U.N. Echoes Taliban PR: Calls for ‘Inclusive’ Afghanistan

KABUL, AFGANISTAN - AUGUST 13 : Displaced Afghan women and children from Kunduz pray at a
Paula Bronstein /Getty Images

The United Nations Security Council echoed the Taliban’s call for an “inclusive” Afghanistan in a statement on Monday, calling for an “inclusive and representative” new government that includes “the full, equal and meaningful participation of women.”

The U.N. also urged the Taliban to “adhere to international norms” in its rule.

The U.N. Security Council said in a press statement on Afghanistan:

The members of the Security Council called for an immediate cessation of all hostilities and the establishment, through inclusive negotiations, of a new government that is united, inclusive and representative — including with the full, equal and meaningful participation of women.

The U.N. Security Council added that “a sustainable end to the conflict in Afghanistan can only be achieved through an inclusive, just, durable and realistic political settlement that upholds human rights, including for women, children and minorities.”

“Security Council called on parties to adhere to international norms and standards on human rights and put an end to all abuses and violations in this regard,” the U.N. Security Council affirmed in its statement.

The U.N. also called for “strengthened efforts to provide humanitarian assistance to Afghanistan.”

On Sunday, Taliban spokesman and negotiator Suhail Shaheen told the Associated Press that the militants will be holding talks in the coming days aimed at forming an “open, inclusive Islamic government.”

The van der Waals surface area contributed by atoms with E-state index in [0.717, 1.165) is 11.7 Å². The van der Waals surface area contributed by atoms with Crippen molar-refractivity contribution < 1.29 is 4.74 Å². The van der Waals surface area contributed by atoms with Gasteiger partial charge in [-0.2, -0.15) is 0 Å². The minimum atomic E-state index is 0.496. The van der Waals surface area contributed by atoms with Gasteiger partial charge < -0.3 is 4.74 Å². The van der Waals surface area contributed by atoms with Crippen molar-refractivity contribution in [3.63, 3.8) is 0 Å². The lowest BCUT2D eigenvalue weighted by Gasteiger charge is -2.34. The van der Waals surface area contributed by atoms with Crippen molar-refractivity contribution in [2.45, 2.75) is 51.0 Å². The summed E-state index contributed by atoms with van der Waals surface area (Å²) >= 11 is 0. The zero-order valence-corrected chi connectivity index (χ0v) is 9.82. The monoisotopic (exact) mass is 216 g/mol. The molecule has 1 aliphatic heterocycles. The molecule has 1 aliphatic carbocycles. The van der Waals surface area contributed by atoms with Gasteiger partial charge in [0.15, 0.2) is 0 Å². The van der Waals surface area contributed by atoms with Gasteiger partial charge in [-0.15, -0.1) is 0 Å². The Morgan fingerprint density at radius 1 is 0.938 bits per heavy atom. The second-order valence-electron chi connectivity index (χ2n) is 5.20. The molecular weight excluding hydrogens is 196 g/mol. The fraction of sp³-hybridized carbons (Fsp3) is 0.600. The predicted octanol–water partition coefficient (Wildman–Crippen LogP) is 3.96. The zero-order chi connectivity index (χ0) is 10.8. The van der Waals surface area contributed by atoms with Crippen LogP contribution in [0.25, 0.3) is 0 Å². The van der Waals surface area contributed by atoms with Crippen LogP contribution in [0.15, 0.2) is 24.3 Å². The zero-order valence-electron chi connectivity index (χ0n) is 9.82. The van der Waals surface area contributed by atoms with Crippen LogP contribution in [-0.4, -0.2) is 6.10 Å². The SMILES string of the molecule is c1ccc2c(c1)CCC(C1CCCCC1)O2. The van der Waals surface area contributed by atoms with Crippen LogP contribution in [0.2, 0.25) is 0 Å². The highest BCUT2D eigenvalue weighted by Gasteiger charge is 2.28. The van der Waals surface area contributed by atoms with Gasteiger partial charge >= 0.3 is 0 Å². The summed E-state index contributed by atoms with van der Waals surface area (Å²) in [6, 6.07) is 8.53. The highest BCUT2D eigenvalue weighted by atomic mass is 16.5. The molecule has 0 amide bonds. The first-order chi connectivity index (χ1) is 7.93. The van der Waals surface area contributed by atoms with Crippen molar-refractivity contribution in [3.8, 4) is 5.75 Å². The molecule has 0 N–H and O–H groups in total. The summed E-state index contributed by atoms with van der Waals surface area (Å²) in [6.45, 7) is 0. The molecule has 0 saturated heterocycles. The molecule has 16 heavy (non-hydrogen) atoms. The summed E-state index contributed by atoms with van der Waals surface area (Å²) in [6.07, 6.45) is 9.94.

The attempt at diplomatic language is part of a larger shift within the Taliban’s public relations to make the group appear more professional and less menacing to its neighbors, hoping to attract foreign investment and gain legitimacy. In a separate interview with the Kurdish outlet Rudaw on Thursday, the Taliban’s top spokesman, Zabihullah Mujahid, insisted that the jihadist terrorist organization “will not be violent” when it eventually takes over Afghanistan, and will treat women as sharia, the Islamic law, demands. Mujahid was responding to concerns from the Kurdish outlet that a Taliban government would torture, persecute, and otherwise repress women, which it did during its pre-2001 rule.

Washington brokered a deal with the Taliban last year under former President Donald Trump that would have seen America withdraw its military presence from Afghanistan by May 1. President Joe Biden broke the deal, insisting on staying in the country through September. Taliban jihadists responding by claiming the provisions of the deal no longer limited their violent behavior and launched a campaign to wrest the nation out of the hands of the now-former government.

TOPSHOT - A Taliban fighter stands guard on a street in Herat on August 14, 2021. (Photo by - / AFP) (Photo by -/AFP via Getty Images)

A Taliban fighter stands guard on a street in Herat, Afghanistan, on August 14, 2021. (AFP via Getty Images)

Heavily armed Taliban fighters thronged across the capital this weekend – abandoned by Afghanistan’s president, Ashraf Ghani, who fled the country with four cars and a helicopter filled with cash, according to the Russian embassy in Kabul.

Soon after that, the Taliban took control of the presidential palace while chaos ensued at Kabul’s main airport, as America’s 20-year campaign in Afghanistan came to end, leaving the country just as the U.S. initially found it in 2001: under Taliban rule.

You can follow Alana Mastrangelo on Facebook and Twitter at @ARmastrangelo, and on Instagram.


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